Sunday, March 18, 2012

How To Protect your Company from Harassment Claims

Perhaps too often we bring you news of situations gone awry in the workplace. In this instance, we present a template that demonstrates how employers can avoid costly litigation. In Crawford v. BNSF Railway, Co., a federal appellate court recently affirmed the entry of summary judgment in favor of an employer asserting the Faragher-Ellerth affirmative defense.

The Faragher-Ellerth affirmative defense is derived from two 1998 United States Supreme Court cases which established that under Title VII of the Civil Rights Act of 1964, an employer may avoid liability for harassment claims that do not involve an adverse employment action if the employer can demonstrate that the employer exercised reasonable care to prevent and correct promptly any sexually harassing behavior, and (b) the plaintiff employee unreasonably failed to take advantage of any protective or corrective opportunities provided by the employer or to avoid harm otherwise. While Crawford v. BNSF was a sexual harassment case, the Faragher-Ellerth defense applies to harassment based on any federal and many state harassment claims.

Because the employer in Crawford had taken the necessary steps in advance to insulate itself from liability, it never had to defend the merits of the plaintiffs’ sexual harassment claims. BNSF’s policies, employee training and enforcement actions helped secure summary judgment and provide an example of what employers should be doing to protect themselves from harassment claims.
In Crawford, five employees brought suit claiming sexual harassment and racial discrimination by their supervisor. BNSF did not directly dispute the supervisor’s alleged conduct, but instead argued, and the courts agreed, that it was entitled to make use of the Faragher-Ellerth defense. The court focused on three issues: (1) the employer’s policies, training and reporting procedures; (2) the plaintiffs’ delay in reporting the alleged harassment; and (3) the employer’s response once it was made aware of the complaints:

First, the court found that BNSF had in place a “zero-tolerance” policy on workplace harassment which extensively described the various types of prohibited conduct including sexual touching, verbal abuse of a sexual nature, graphic or suggestive comments of a sexual nature, use of sexually degrading words and the displaying of sexually suggestive materials. The court noted that each of the plaintiffs, and all other BNSF employees, had been trained to report harassing or offensive conduct through one of five available channels, including reporting to a supervisor or through an anonymous hotline. To help facilitate free reporting of such conduct, the policy contained a non-retaliation provision for reporting discrimination.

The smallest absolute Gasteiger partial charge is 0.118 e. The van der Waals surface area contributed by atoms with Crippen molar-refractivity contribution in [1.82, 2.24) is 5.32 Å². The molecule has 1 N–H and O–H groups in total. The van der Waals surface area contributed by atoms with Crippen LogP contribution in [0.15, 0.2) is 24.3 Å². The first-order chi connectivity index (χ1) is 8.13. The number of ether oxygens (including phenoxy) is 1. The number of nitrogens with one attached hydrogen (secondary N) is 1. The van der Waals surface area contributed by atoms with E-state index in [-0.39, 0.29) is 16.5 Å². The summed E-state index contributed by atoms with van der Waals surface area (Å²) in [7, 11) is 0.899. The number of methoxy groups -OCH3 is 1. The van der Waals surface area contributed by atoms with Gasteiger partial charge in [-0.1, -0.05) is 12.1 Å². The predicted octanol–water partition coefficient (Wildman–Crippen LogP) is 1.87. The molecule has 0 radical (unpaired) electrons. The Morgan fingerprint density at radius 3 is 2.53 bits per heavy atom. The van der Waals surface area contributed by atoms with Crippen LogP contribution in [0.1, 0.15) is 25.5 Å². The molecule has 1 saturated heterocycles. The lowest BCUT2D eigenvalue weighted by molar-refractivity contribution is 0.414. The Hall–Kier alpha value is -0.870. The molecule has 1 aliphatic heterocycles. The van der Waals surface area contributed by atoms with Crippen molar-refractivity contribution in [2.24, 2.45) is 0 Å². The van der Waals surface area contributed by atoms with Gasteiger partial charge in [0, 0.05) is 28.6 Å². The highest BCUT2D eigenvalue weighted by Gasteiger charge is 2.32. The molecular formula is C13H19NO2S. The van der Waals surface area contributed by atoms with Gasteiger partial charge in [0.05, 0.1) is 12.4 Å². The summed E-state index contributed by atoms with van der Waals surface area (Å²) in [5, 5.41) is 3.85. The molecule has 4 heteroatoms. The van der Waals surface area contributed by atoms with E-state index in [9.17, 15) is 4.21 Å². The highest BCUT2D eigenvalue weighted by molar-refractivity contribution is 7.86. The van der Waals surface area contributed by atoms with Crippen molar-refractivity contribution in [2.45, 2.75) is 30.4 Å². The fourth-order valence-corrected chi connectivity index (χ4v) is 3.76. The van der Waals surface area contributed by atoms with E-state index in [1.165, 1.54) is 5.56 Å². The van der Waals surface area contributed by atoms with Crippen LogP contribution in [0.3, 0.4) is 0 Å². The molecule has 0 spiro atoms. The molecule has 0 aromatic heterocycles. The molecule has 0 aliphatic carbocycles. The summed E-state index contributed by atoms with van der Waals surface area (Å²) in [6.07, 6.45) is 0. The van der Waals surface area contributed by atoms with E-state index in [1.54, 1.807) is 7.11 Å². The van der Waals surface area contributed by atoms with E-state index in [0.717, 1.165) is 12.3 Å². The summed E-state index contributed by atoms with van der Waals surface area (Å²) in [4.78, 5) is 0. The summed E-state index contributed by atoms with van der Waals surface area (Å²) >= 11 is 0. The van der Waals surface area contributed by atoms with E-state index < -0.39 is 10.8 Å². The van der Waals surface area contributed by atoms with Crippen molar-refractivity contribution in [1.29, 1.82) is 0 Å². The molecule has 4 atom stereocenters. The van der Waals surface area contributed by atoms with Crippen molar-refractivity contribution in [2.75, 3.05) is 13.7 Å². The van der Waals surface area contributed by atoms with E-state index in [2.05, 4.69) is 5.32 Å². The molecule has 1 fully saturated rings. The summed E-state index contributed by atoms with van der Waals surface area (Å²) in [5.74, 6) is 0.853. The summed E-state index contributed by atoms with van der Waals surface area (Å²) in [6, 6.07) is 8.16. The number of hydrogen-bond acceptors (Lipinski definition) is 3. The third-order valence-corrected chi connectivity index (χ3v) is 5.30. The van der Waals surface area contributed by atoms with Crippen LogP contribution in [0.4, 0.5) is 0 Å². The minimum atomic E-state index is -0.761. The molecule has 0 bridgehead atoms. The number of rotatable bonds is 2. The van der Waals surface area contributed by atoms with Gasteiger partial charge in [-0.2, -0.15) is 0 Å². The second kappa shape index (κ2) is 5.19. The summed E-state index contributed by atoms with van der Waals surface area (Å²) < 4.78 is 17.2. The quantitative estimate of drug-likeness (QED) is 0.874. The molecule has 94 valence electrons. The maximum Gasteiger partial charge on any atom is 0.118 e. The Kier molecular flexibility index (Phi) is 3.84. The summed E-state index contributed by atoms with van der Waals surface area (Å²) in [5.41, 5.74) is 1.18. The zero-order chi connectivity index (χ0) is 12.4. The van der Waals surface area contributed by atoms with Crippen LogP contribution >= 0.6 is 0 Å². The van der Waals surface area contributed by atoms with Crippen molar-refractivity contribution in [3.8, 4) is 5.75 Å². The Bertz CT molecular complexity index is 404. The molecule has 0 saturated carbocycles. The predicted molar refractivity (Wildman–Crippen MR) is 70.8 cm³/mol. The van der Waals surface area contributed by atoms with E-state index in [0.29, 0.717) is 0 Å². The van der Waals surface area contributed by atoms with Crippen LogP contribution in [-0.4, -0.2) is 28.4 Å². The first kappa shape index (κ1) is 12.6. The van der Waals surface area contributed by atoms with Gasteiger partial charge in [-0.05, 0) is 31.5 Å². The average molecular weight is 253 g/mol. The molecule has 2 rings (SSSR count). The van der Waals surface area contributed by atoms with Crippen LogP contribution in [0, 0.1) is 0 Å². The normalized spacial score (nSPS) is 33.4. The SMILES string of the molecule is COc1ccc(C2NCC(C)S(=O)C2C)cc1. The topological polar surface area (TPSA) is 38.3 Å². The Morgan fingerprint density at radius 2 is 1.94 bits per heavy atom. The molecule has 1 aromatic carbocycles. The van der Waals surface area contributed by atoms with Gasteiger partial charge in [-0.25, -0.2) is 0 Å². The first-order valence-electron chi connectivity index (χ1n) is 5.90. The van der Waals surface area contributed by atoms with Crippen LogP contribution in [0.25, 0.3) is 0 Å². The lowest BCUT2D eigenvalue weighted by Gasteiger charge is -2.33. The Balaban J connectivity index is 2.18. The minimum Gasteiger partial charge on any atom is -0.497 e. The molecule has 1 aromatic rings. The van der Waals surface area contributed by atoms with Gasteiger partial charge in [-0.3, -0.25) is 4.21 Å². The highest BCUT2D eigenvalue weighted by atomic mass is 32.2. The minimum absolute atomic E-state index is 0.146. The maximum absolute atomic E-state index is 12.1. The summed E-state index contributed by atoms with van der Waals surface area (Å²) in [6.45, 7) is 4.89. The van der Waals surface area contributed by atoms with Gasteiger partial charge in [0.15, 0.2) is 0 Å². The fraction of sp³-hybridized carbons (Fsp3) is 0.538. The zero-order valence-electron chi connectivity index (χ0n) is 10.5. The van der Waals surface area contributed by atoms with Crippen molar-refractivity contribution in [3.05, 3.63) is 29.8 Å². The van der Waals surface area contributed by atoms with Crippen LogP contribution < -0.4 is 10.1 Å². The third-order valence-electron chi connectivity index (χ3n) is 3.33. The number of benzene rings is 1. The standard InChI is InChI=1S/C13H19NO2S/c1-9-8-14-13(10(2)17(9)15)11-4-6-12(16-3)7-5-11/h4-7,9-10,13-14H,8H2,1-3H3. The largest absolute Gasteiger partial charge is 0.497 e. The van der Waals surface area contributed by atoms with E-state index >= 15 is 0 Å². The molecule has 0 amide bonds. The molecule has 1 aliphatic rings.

Next, the plaintiffs’ failure to report their claims could not be excused. There were five avenues through which to register a complaint and there was no basis for delay based on possible retaliation The plaintiffs testified that the superiors to whom they could have reported were professional and approachable, and the court found that each complaint made through the hotline was investigated and eventually closed. The court noted that BNSF even provided some counseling in situations where the allegations of the complaint were not substantiated.

Finally, the court concluded that BNSF took “extremely swift” action once it was notified of the plaintiffs’ complaints. The company immediately began an investigation, including interviewing four of the five plaintiffs, placing the supervisor on administrative leave within two days of the start of the investigation and terminating the supervisor within two weeks of first receiving the complaints.
The ultimate take-away for employers is simple yet significant. Spending the time, effort and money to put in place the proper policies and employee training—and enforcing those policies strictly and promptly—may save the employer from costly litigation in the future.

Employers who now have anti-harassment and discrimination policies in place should review them to make sure they are up to date with regard to the types of prohibited harassment, in particular gender identity and sexual orientation discrimination which are evolving areas of the law (see Transgender Discrimination Protection Expands in Maryland). Employers should also update information in the policy having to do with where employees should report any allegations and must make sure that each employee acknowledges having received and read those policies. Employers without current policies on harassment and discrimination should adopt them as soon as possible.

It is critical that employers regularly train their employees to recognize and report harassment through the designated reporting channels. It is particularly important that supervisors to whom such reports may be made understand their roles and duties relating to harassment complaints.

Employers must also act in accordance with their policies; in other words, “mean what you say and say what you mean.” Investigations should begin as soon as possible after a complaint is received and any necessary disciplinary or corrective action should be taken promptly. Records of these investigations, regardless of the veracity of the complaint, are important. The court in this case specifically noted that it appeared as though BNSF investigated every hotline complaint it received.

By Ethan L. Don, Employment Lawyer.
First Published: The Law Firm of Paley Rothman Blog